This talk offers practical guidance on how to improve accessibility for deaf and hard of hearing people. This includes providing subtitles/captions; checking the accuracy of captions; making sure that captions are synchronised with the audio; providing a summary of audio and video content; making sure that audio doesn’t play automatically; structuring your content; and keeping your content flexible. The talk emphasises how the guidance is useful for deaf and hard of hearing people but, like many aspects of web accessibility, ultimately benefits everyone.
[Due to SlideShare's dodgy auto-transcription with no ability to edit the outcome, descriptions of each slide can be found in the Notes section]
1. Sounding out the web: accessibility for deaf and hard of hearing people 4th cross-government accessibility meet-up David Swallow, The Paciello Group 18th May 2017
2. A group of six students are sitting around a table discussing something. Which one is deaf?
3. Provide subtitles/captions: A subtitled screenshot from the film 'Taxi Driver' with Robert De Niro uttering the famous line: "Well, then who the hell else you talking to? You talking to me?"
4. Check the accuracy of captions: A subtitled screenshot from the children's TV show Postman Pat. The automated subtitles incorrectly read: "everybody knows his bryce bread fan. Oh his friends will smile ASCII waves too"
5. A screenshot of a female student speaking from a University of York video. The subtitles incorrectly read "as well but you're eating less what often include Jan articles if the” instead of "...as well, but your reading list will often include journal articles”. Another screenshot from a University of York video. It shows the library catalogue. The subtitles incorrectly read "each of whom offer the channel you need check the dates of the fight to provide” instead of "...each of whom offer the journal you need. Check the dates offered by each provider”.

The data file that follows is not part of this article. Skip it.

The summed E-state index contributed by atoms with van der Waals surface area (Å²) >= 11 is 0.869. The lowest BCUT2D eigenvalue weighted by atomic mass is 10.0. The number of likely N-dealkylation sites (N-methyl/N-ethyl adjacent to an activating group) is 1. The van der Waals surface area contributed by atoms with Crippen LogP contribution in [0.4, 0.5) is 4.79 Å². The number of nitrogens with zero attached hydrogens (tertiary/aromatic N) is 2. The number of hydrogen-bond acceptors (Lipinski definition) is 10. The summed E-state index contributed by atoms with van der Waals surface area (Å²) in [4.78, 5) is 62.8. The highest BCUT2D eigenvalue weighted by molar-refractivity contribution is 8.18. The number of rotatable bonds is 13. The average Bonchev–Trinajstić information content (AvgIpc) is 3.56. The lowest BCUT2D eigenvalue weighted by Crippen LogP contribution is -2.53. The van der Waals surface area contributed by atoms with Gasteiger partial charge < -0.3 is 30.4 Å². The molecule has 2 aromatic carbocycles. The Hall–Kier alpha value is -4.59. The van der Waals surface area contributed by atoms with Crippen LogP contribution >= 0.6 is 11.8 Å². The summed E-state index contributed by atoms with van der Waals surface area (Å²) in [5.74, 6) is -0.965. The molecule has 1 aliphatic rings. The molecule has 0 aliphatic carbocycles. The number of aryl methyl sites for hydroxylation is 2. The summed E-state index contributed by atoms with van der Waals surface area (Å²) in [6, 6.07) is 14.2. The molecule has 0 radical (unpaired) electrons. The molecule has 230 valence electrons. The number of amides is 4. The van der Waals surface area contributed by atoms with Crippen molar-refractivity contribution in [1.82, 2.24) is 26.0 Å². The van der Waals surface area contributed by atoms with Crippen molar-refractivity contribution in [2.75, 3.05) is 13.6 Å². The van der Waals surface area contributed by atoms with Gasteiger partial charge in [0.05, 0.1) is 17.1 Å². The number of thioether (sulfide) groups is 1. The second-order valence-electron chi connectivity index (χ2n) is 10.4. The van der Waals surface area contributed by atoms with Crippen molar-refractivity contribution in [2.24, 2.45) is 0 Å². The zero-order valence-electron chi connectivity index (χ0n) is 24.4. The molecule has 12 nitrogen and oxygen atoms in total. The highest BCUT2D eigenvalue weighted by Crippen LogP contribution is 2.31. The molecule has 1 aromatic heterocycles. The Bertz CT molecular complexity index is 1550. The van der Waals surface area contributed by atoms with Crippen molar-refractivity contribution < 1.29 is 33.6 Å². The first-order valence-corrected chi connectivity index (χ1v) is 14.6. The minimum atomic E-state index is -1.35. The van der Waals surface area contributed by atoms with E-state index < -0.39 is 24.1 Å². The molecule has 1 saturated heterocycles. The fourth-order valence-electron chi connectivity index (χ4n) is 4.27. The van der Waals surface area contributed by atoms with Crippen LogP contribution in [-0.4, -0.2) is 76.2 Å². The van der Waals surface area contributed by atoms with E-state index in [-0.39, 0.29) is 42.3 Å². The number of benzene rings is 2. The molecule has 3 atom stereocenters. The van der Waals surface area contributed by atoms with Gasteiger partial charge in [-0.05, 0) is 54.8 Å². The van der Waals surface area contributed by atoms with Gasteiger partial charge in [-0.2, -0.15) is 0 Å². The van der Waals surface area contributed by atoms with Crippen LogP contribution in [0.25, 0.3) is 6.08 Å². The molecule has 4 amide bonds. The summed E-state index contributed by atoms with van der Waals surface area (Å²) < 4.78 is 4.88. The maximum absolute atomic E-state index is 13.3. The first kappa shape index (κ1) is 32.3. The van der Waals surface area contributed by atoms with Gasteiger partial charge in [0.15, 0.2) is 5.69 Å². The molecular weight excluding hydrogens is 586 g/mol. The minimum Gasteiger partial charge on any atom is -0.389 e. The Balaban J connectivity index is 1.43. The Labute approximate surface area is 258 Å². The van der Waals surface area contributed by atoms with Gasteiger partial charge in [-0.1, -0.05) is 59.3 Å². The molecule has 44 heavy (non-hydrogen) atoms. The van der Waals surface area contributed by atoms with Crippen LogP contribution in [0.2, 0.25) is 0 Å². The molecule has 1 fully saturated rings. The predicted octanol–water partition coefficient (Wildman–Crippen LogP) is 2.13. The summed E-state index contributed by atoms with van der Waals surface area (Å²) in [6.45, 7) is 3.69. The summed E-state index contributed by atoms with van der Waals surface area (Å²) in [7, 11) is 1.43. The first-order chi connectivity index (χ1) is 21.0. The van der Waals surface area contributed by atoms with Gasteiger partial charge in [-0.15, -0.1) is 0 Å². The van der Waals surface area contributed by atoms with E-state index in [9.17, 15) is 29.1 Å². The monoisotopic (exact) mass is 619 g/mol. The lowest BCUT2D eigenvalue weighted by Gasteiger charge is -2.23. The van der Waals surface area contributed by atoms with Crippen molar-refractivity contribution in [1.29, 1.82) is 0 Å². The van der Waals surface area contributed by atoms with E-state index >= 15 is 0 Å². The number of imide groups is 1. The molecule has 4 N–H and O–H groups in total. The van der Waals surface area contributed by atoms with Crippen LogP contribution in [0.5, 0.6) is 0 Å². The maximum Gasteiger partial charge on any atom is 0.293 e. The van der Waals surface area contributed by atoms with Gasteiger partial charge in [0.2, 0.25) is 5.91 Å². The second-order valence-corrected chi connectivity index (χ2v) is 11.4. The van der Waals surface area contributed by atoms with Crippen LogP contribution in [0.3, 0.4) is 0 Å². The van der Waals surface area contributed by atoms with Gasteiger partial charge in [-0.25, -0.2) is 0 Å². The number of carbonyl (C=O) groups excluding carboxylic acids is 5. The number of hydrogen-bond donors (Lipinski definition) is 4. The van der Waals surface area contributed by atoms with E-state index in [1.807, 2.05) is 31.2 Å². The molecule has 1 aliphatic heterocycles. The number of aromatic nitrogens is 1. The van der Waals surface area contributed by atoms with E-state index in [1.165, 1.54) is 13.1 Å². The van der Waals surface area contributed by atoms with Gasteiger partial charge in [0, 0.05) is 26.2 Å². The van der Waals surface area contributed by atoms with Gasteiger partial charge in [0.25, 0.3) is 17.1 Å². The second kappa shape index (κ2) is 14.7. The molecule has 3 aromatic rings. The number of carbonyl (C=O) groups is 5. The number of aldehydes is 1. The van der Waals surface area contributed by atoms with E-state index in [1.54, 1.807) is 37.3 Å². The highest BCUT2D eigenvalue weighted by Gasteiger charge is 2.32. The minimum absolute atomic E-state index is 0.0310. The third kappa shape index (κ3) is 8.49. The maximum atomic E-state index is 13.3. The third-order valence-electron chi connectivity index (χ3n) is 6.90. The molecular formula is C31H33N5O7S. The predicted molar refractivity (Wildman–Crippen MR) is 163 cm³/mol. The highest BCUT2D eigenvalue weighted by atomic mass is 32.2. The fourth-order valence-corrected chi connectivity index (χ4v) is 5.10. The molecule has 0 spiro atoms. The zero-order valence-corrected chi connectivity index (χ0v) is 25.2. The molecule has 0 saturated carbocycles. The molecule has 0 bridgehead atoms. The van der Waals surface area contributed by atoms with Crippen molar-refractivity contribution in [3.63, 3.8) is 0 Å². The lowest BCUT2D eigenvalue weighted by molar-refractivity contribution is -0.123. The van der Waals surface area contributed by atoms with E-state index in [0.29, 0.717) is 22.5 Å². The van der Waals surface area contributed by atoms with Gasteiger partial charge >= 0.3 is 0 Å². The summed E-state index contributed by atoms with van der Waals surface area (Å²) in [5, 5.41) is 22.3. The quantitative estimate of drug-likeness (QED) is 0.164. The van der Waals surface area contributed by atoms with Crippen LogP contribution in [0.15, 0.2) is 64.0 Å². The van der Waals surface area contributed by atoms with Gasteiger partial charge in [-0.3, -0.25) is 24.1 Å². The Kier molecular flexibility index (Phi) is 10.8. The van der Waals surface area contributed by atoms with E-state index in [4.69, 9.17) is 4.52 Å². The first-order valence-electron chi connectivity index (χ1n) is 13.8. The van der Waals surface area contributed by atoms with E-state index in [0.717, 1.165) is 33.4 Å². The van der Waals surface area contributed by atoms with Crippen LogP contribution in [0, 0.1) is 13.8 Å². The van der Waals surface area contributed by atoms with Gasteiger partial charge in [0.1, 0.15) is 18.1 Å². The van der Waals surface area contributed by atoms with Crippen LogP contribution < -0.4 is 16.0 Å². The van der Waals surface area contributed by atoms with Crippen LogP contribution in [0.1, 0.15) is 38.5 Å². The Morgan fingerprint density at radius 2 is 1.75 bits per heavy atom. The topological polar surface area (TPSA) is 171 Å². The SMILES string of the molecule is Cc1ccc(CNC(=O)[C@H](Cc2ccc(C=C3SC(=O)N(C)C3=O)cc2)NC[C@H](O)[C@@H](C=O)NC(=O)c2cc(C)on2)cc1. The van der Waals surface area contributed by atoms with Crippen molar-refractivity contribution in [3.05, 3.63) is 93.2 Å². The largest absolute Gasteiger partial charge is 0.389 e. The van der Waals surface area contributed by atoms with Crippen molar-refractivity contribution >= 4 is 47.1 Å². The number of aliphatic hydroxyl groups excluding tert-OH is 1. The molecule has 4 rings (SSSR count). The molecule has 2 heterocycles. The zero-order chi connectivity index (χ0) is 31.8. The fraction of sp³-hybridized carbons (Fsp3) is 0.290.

6. Synchronise captions with the audio: A swimming pool with the legs of a group of synchronised swimmers poking out of the water in unison.
7. A screenshot from the Box of Brodcasts website. The TV programme 'Wonders of the Universe' is playing. The transcript is displayed beneath the video with the words highlighted like subtitles.
8. Provide a summary of audio and video content: A band's setlist is taped to the stage in front of where they are playing. Someone's shoe and some cabling can be seen.
9. A screenshot from Facebook of an Aretha Franklin video. The video has no captions. There is a brief description but it only tells people who is playing and not what is being played.
10. Avoid auto-playing audio or video: A screenshot from the CNN website. Next to the news article, a small video player has automatically begun playing.
11. A screenshot of the Schloss Hotel website, which automatically plays a Shostakovich waltz upon loading the page. The control to stop the sound is at the very bottom of the page and not very obvious.
12. Structure your content: A pair of birds (swallows?) perch on some scaffolding that is sillhouetted against a blue sky.
13. Keep your content flexible: A cluster of rainbow-coloured flexible drinking straws.
14. Any questions? David Swallow @davidofyork
Sounding out the web: accessibility for deaf and hard of hearing people